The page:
3. Marketing is the lead generation arm of sales – As mentioned earlier, the sales force typically follows up on leads, regardless of how they are generated. But how are they generated? Some may be purchased while others may result from referrals. Still, a good portion of them typically come from your advertising, PR, direct mail, and website activity that falls into a business’ marketing mix. One way to measure these efforts is to create tracking codes, distinct links, or personalized URLs (PURLs) for each marketing piece in order to quantify how many leads a particular campaign may generate. Add language to a direct mail piece like, “Mention this postcard to receive a free widget.” Or create a promotional code that is when a customer requests more information from your inquiry form on your website. These tactics will allow you to actually determine where your leads are coming from.

Marketing and sales are not separate and distinct functions. They must work in synch to be effective and powerful. You may have to get a bit more creative in how you measure ROI, but it is possible to gauge your marketing efforts just as easily as it is to be accountable for your sales tactics. If you continue to look at sales and marketing as a package instead of individual entities, your overall efforts will be easier to measure as well.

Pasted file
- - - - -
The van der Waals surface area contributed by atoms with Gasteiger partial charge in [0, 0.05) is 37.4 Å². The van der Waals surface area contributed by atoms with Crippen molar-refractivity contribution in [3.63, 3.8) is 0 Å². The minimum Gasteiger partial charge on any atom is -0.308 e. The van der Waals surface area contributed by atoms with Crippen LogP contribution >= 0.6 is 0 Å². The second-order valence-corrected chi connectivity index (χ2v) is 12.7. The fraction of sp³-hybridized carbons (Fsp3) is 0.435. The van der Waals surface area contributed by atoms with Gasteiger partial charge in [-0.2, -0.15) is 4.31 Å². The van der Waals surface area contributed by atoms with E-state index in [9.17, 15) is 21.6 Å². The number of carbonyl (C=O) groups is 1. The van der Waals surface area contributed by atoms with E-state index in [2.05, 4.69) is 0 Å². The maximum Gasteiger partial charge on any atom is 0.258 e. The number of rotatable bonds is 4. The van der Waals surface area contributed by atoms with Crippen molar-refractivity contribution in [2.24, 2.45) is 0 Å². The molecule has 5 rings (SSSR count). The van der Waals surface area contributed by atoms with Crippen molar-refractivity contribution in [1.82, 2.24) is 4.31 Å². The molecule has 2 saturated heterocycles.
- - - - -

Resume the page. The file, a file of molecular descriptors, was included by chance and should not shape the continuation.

A Brief Guide to Everything Whisk(e)y

There are countless brands on the market today but there’s also “craft” spirits which use locally sourced ingredients and only distil in small batches so as to ensure quality control. This new trend is in the form of artisan spirits made by craft distillers such as The Lakes Whisky. Craft whiskies can be found in most countries across the world including Scotland, Ireland, USA & Canada among others.

What is whisky made of